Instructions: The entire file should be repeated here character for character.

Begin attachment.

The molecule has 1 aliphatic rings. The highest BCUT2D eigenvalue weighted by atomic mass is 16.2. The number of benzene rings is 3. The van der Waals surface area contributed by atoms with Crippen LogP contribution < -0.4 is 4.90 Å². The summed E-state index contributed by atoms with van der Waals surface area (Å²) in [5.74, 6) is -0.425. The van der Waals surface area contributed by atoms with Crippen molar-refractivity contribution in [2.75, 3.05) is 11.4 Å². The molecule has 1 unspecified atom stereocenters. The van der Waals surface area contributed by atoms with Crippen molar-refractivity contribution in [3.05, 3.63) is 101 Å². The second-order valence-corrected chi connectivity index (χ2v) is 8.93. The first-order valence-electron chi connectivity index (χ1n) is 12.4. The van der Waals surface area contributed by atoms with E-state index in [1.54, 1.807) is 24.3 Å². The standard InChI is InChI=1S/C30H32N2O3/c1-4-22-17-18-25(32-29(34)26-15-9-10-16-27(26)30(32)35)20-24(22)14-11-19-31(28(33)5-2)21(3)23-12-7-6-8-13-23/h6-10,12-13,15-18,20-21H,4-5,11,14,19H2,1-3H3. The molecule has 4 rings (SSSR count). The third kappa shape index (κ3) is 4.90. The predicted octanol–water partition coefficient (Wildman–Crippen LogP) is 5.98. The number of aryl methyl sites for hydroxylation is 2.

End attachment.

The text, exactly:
The molecule has 1 aliphatic rings. The highest BCUT2D eigenvalue weighted by atomic mass is 16.2. The number of benzene rings is 3. The van der Waals surface area contributed by atoms with Crippen LogP contribution < -0.4 is 4.90 Å². The summed E-state index contributed by atoms with van der Waals surface area (Å²) in [5.74, 6) is -0.425. The van der Waals surface area contributed by atoms with Crippen molar-refractivity contribution in [2.75, 3.05) is 11.4 Å². The molecule has 1 unspecified atom stereocenters. The van der Waals surface area contributed by atoms with Crippen molar-refractivity contribution in [3.05, 3.63) is 101 Å². The second-order valence-corrected chi connectivity index (χ2v) is 8.93. The first-order valence-electron chi connectivity index (χ1n) is 12.4. The van der Waals surface area contributed by atoms with E-state index in [1.54, 1.807) is 24.3 Å². The standard InChI is InChI=1S/C30H32N2O3/c1-4-22-17-18-25(32-29(34)26-15-9-10-16-27(26)30(32)35)20-24(22)14-11-19-31(28(33)5-2)21(3)23-12-7-6-8-13-23/h6-10,12-13,15-18,20-21H,4-5,11,14,19H2,1-3H3. The molecule has 4 rings (SSSR count). The third kappa shape index (κ3) is 4.90. The predicted octanol–water partition coefficient (Wildman–Crippen LogP) is 5.98. The number of aryl methyl sites for hydroxylation is 2.